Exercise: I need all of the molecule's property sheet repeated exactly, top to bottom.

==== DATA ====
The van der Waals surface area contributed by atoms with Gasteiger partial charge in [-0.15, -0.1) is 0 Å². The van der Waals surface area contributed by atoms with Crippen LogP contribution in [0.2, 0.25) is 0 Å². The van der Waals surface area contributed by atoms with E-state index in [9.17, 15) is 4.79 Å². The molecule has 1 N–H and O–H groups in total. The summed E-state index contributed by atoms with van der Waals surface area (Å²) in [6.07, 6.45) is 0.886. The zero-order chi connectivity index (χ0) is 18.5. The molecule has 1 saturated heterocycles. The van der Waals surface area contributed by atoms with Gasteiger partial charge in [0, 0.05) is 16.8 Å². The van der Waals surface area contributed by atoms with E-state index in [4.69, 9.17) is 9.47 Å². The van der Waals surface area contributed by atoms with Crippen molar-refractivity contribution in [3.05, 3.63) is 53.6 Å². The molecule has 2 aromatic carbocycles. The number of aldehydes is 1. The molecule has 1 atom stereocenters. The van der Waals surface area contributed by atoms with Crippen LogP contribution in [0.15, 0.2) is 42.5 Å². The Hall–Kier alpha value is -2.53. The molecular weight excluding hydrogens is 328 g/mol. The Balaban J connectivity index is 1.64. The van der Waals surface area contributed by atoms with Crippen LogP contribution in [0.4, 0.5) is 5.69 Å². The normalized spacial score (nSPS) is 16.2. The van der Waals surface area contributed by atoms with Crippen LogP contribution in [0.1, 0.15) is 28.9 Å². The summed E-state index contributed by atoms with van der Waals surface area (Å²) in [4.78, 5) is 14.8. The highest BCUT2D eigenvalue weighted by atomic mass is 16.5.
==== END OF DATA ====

The van der Waals surface area contributed by atoms with Gasteiger partial charge in [-0.15, -0.1) is 0 Å². The van der Waals surface area contributed by atoms with Crippen LogP contribution in [0.2, 0.25) is 0 Å². The van der Waals surface area contributed by atoms with E-state index in [9.17, 15) is 4.79 Å². The molecule has 1 N–H and O–H groups in total. The summed E-state index contributed by atoms with van der Waals surface area (Å²) in [6.07, 6.45) is 0.886. The zero-order chi connectivity index (χ0) is 18.5. The molecule has 1 saturated heterocycles. The van der Waals surface area contributed by atoms with Gasteiger partial charge in [0, 0.05) is 16.8 Å². The van der Waals surface area contributed by atoms with E-state index in [4.69, 9.17) is 9.47 Å². The van der Waals surface area contributed by atoms with Crippen molar-refractivity contribution in [3.05, 3.63) is 53.6 Å². The molecule has 2 aromatic carbocycles. The number of aldehydes is 1. The molecule has 1 atom stereocenters. The van der Waals surface area contributed by atoms with Crippen LogP contribution in [0.15, 0.2) is 42.5 Å². The Hall–Kier alpha value is -2.53. The molecular weight excluding hydrogens is 328 g/mol. The Balaban J connectivity index is 1.64. The van der Waals surface area contributed by atoms with Crippen LogP contribution in [0.4, 0.5) is 5.69 Å². The normalized spacial score (nSPS) is 16.2. The van der Waals surface area contributed by atoms with Crippen LogP contribution in [0.1, 0.15) is 28.9 Å². The summed E-state index contributed by atoms with van der Waals surface area (Å²) in [4.78, 5) is 14.8. The highest BCUT2D eigenvalue weighted by atomic mass is 16.5.